Southwestern and CSUN Celebrate New 3+3 Program
On November 18, members of the Southwestern and California State University, Northridge (CSUN) communities gathered at the law school to formally celebrate their new collaboration to offer a 3+3 B.A./J.D. program. In attendance were CSUN's president and provost as well as many faculty and administrators from both schools. Several Southwestern students and alumni who are CSUN graduates also came to show their support for the new program.
"We are honored to have such a terrific contingent from CSUN with us to mark the start of this exciting partnership," Dean Susan Prager said. "And the response to the new program from those who know Southwestern and CSUN best has been very gratifying." She thanked CSUN President Dianne Harrison and Provost Harold Hellenbrand for being there, noting that their support and presence "really reinforces the significance of this new collaboration to both of our institutions." She pointed out that the two schools' missions, values and historic connections to Los Angeles make this a natural alliance.
The accelerated 3+3 plan will allow qualified CSUN students to complete both degrees in six years, rather than the usual seven. Participating students' first year of law school at Southwestern will count as their fourth year of their undergraduate education at CSUN. They will also each receive a $10,000 scholarship from Southwestern, which is renewable, depending on academic performance in law school.
Dean Prager also recognized the efforts of Southwestern Professor Austen Parrish and Dean Stella Theodoulou of the College of Social and Behavioral Sciences at CSUN for their critical roles in developing this new program.
Dr. Harrison also shared her enthusiasm for this new venture. "We are all so excited by this program," she said. "I am thrilled that so many of our academic leaders and representatives from CSUN are here, and I think it is a testament to the excitement over the new opportunities that this partnership represents for our students. The fact that we are entering a partnership [with an institution] that has such a history, such a tradition and such a glowing record of admitting and graduating our students, is really quite exciting. I am very respectful and in tremendous admiration of Southwestern's commitment to students, commitment to diversity, commitment to reaching out to us, and for making this happen."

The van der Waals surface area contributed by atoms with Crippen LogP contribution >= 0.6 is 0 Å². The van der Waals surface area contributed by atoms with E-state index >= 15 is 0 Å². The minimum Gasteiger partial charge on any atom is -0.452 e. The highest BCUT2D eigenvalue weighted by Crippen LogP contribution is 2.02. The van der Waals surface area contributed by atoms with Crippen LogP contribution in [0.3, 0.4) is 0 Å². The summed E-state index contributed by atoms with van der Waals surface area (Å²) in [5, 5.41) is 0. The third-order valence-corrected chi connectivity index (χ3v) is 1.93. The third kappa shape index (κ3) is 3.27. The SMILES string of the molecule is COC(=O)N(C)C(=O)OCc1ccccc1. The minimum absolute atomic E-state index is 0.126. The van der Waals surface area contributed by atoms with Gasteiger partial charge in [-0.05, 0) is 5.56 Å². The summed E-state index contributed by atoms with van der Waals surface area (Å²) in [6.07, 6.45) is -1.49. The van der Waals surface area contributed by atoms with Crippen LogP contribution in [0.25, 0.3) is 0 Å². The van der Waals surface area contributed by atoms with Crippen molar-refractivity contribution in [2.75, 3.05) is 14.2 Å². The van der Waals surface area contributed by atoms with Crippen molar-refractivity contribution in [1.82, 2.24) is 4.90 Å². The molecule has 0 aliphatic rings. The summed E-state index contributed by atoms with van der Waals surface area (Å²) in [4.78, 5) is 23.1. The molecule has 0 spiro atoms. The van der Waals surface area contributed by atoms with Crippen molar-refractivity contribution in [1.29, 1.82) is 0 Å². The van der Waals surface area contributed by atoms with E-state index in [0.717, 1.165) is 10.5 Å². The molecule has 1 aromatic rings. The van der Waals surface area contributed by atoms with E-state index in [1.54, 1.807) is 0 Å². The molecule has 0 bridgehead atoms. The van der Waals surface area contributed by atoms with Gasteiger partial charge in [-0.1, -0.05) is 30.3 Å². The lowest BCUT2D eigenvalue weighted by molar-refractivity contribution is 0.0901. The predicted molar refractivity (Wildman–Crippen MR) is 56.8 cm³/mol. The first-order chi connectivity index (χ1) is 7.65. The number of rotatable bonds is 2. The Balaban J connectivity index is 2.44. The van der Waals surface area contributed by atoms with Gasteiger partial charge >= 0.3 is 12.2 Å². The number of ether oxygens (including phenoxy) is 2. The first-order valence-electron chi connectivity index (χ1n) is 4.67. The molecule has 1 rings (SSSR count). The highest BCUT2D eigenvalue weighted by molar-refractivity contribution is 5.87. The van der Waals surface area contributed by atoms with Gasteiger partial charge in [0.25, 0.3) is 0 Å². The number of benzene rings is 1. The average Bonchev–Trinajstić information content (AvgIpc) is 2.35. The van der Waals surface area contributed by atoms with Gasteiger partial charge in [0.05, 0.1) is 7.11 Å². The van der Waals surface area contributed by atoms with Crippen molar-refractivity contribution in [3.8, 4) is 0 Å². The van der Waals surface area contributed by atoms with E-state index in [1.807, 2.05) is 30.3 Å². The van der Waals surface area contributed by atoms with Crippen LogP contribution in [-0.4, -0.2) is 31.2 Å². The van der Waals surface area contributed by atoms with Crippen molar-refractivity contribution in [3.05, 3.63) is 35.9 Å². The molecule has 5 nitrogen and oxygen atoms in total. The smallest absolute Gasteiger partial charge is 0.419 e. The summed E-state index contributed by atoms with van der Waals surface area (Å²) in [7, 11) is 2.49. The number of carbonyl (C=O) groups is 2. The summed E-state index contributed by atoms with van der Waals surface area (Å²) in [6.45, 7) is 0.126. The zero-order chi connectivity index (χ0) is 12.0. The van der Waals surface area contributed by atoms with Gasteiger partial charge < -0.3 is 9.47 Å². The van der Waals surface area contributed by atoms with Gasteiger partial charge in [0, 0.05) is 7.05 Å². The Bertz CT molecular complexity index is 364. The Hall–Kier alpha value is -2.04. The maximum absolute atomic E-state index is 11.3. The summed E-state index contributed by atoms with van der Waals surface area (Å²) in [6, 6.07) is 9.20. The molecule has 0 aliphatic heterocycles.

Dr. Hellenbrand values the connection of combining a liberal arts and law degree program as well as the importance of an urban law school. He said, "We really appreciate the deep vision and imagination to pull this off."
Stephanie Peatman, a CSUN alumna and third-year day student at Southwestern, stepped up to the podium to say a few words. "I am so excited to see this partnership come to fruition," said Peatman, who was the law school's Student Bar Association president last year. "A huge part of who I am and what I have accomplished is due to the amazing people who have made CSUN and Southwestern great... and I can't wait to witness all of the great things to come from this expanded affiliation.”
She wasn't the only current student/CSUN alum to praise the new program. "I wish this program had been started a few years earlier," said Ivan Michultka-Calel, a second-year day student. "I think this is so wonderful for people like myself who always knew they wanted to go to law school. Southwestern has always been at the cutting-edge of legal education, so I think this is a great step."
Don Forgey '77, a partner at Lewis Brisbois Bisgaard & Smith LLP and past president of Southwestern's Alumni Association Board of Directors, is also a CSUN graduate. "This collaboration is so fantastic," he said. "It's innovative, which is typical because that's what Southwestern is all about: innovation."
Southwestern Professor Julia Vazquez, who is the supervising attorney of the law school's Immigration Law Clinic, was very pleased when Professor Parrish first told her about the program. Her husband, Carlos Hernandez, is a professor in CSUN's Chicano Studies program. She said, "I told him to be on the lookout for students who are good writers and future political rabble-rousers!"
Professor Richard Horowitz, Chair of CSUN's history department, was very impressed with the campus and the new program. "At Northridge, we have incredibly mixed and diverse students," he said. "This program presents a great and transformative opportunity for those who know early on that they want to go to law school."
Read CSUN's coverage of the event here, and for more information about the 3+3 program, visit www.swlaw.edu/csun.